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Author Topic: After 21 million bitcoins have been mined...  (Read 1558 times)
boconniff40
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March 02, 2012, 10:08:29 PM
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What happens next?
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Stephen Gornick
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March 02, 2012, 11:53:44 PM
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Well, likely none of us will be around when that happens in the next century.  We're more than 40% of the way there, and by December 2016 will be 75% of the way there (15.75 million bitcoins mined), so for the most part how many are issued daily (rate of currency inflation) will become less and less of a factor each day.

Here's some more on that.
 - http://en.bitcoin.it/wiki/Myths#21_million_coins_isn.27t_enough.3B_doesn.27t_scale

And as far as why miners will continue mining even though less currency is issued to them?  Fees will start to become more relevant to miners.
 - http://en.bitcoin.it/wiki/Myths#After_21_million_coins_are_mined.2C_no_one_will_generate_new_blocks

boconniff40
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March 02, 2012, 11:59:14 PM
 #3

This one made me laugh:

Quantum computers would break Bitcoin's security

Yes, but quantum computers don't yet exist and probably won't for a while. Bitcoin's security can be upgraded if this were considered an imminent threat.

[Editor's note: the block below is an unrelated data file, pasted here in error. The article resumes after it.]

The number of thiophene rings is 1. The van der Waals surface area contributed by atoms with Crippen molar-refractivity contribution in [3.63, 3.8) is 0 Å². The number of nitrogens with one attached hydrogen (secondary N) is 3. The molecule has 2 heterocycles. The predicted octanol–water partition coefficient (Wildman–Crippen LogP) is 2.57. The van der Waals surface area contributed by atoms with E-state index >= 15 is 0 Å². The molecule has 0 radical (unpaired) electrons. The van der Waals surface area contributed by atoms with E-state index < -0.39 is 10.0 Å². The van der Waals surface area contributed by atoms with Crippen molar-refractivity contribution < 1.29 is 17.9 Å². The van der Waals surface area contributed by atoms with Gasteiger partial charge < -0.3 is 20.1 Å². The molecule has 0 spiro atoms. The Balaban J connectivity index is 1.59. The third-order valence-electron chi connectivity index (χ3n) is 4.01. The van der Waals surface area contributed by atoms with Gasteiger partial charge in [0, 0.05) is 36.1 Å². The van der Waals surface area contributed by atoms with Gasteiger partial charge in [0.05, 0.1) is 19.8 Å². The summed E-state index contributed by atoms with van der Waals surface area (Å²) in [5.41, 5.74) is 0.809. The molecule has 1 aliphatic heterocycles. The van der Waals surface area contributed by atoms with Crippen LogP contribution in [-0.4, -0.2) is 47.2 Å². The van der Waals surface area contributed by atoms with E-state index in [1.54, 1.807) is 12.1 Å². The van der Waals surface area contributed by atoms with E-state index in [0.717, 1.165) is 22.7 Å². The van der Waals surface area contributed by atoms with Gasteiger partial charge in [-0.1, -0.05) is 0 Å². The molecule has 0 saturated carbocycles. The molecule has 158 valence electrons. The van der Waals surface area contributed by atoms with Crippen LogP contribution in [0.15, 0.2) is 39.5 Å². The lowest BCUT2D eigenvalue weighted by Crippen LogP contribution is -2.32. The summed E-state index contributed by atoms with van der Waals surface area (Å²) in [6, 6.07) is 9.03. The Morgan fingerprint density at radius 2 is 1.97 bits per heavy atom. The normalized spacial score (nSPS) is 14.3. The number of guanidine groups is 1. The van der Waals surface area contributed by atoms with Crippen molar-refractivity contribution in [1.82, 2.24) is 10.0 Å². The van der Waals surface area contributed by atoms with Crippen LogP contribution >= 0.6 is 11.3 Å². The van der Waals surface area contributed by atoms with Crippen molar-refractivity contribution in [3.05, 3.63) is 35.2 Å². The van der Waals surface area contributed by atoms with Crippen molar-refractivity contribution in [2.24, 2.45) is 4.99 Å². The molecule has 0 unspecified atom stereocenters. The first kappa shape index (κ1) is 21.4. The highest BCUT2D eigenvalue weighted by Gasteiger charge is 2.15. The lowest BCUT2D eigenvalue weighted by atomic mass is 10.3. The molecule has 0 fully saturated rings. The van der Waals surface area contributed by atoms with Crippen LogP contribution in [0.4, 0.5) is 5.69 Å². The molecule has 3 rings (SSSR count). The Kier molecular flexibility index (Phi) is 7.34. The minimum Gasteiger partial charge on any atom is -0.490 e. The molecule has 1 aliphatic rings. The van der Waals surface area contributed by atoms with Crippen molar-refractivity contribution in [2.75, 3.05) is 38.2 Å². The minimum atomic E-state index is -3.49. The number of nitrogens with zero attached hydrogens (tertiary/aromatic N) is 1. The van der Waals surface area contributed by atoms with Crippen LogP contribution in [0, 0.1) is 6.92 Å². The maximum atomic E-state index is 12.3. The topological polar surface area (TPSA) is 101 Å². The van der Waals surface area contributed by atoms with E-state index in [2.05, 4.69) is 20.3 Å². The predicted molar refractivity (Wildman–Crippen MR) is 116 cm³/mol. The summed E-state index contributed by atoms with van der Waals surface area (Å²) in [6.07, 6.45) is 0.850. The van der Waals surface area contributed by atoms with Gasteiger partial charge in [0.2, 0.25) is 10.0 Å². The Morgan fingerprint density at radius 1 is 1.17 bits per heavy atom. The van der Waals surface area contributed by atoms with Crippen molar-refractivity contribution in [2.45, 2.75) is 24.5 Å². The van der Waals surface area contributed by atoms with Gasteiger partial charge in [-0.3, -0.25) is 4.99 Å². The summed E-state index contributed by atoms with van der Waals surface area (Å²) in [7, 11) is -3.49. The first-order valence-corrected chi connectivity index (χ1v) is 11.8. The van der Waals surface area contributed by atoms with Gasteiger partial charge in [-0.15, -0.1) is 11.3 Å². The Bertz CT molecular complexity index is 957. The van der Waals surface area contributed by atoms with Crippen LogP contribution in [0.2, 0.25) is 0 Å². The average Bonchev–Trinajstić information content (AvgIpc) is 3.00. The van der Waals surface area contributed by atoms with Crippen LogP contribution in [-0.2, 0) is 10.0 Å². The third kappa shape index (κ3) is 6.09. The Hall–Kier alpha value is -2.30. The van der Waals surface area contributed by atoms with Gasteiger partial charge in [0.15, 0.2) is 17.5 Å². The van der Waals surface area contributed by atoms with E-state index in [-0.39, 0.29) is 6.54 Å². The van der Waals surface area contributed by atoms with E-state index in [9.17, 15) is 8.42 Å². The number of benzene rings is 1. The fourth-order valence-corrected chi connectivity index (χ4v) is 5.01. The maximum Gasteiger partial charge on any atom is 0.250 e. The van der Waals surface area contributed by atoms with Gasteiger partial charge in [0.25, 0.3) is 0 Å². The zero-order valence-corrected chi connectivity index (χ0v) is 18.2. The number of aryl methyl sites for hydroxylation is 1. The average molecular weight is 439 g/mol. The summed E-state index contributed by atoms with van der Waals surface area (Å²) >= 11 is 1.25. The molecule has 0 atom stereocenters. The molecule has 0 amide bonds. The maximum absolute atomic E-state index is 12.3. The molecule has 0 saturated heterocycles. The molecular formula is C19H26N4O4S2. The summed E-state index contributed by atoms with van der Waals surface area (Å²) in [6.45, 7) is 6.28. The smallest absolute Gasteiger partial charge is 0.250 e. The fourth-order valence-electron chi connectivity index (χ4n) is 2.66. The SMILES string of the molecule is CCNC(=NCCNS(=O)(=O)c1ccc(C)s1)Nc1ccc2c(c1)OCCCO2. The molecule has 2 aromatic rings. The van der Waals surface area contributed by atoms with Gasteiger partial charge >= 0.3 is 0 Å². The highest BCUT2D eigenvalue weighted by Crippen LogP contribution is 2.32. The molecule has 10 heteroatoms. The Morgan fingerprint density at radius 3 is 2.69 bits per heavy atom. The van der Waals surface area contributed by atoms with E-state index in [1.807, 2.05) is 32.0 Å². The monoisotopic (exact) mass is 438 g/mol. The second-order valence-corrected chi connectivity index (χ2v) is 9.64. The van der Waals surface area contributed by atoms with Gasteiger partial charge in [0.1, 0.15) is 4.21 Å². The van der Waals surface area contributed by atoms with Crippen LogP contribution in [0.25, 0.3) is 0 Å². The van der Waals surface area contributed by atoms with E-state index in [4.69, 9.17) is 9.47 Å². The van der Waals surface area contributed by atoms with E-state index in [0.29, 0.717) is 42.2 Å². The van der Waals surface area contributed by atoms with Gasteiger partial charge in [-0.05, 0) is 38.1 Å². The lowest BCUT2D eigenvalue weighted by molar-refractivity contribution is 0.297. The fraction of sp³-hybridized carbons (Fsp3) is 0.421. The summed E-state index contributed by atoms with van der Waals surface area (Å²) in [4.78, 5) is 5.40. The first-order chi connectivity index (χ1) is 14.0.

See the implications of quantum computers on public key cryptography here http://en.wikipedia.org/wiki/Quantum_computer#Potential
The risk of quantum computers is also there for financial institutions, like banks, because they heavily rely on cryptography when doing transactions.

Because if you go to this site: http://www.dwavesys.com/en/products-services.html
the joint
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March 03, 2012, 12:07:50 AM
 #4

This one made me laugh:

Quantum computers would break Bitcoin's security

Yes, but quantum computers don't yet exist and probably won't for a while. Bitcoin's security can be upgraded if this were considered an imminent threat.
See the implications of quantum computers on public key cryptography here http://en.wikipedia.org/wiki/Quantum_computer#Potential
The risk of quantum computers is also there for financial institutions, like banks, because they heavily rely on cryptography when doing transactions.

Because if you go to this site: http://www.dwavesys.com/en/products-services.html

Actually, quantum computers do exist in extremely infant stages.

http://en.wikipedia.org/wiki/Quantum_computer

2nd paragraph.  And, seriously, if this is the most recent information publicly available, you have to be naive to think that governments don't have much more advanced technology than this.  Unless entire governments are truly that stupid, there is no fucking way that the public gets to know the specs on the most advanced stuff.

boconniff40
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March 03, 2012, 12:17:37 AM
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WTF are you talking about, just go to the link at the bottom of my post.

They're already selling it to the public.
the joint
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March 03, 2012, 12:20:06 AM
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WTF are you talking about, just go to the link at the bottom of my post.

They're already selling it to the public.

I know.  It's a baby computer.

Gabi
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March 03, 2012, 01:08:41 PM
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WTF are you talking about, just go to the link at the bottom of my post.

They're already selling it to the public.
Nice, go buy one and crack bitcoin.

What? With that computer it's still happily impossible?  Cheesy
boconniff40
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March 03, 2012, 02:35:11 PM
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If I find out that it's hash rate is better than anything out there then I might put it on my list.